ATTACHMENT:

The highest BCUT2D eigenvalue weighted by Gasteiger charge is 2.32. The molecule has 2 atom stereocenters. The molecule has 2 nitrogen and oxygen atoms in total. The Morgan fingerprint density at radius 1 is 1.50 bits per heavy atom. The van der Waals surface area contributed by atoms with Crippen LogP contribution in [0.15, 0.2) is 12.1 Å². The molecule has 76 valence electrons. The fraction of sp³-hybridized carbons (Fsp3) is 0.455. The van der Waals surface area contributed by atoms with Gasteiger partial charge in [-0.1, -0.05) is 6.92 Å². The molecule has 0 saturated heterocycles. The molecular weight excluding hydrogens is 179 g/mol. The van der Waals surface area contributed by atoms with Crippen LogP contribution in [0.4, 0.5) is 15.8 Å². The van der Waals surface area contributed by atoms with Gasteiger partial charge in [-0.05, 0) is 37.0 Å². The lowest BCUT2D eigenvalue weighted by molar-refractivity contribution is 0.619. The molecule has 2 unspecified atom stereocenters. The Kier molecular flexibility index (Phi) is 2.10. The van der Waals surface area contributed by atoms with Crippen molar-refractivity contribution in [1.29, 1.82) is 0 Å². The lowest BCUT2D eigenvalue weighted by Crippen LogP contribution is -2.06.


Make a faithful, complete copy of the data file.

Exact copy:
The highest BCUT2D eigenvalue weighted by Gasteiger charge is 2.32. The molecule has 2 atom stereocenters. The molecule has 2 nitrogen and oxygen atoms in total. The Morgan fingerprint density at radius 1 is 1.50 bits per heavy atom. The van der Waals surface area contributed by atoms with Crippen LogP contribution in [0.15, 0.2) is 12.1 Å². The molecule has 76 valence electrons. The fraction of sp³-hybridized carbons (Fsp3) is 0.455. The van der Waals surface area contributed by atoms with Gasteiger partial charge in [-0.1, -0.05) is 6.92 Å². The molecule has 0 saturated heterocycles. The molecular weight excluding hydrogens is 179 g/mol. The van der Waals surface area contributed by atoms with Crippen LogP contribution in [0.4, 0.5) is 15.8 Å². The van der Waals surface area contributed by atoms with Gasteiger partial charge in [-0.05, 0) is 37.0 Å². The lowest BCUT2D eigenvalue weighted by molar-refractivity contribution is 0.619. The molecule has 2 unspecified atom stereocenters. The Kier molecular flexibility index (Phi) is 2.10. The van der Waals surface area contributed by atoms with Crippen molar-refractivity contribution in [1.29, 1.82) is 0 Å². The lowest BCUT2D eigenvalue weighted by Crippen LogP contribution is -2.06.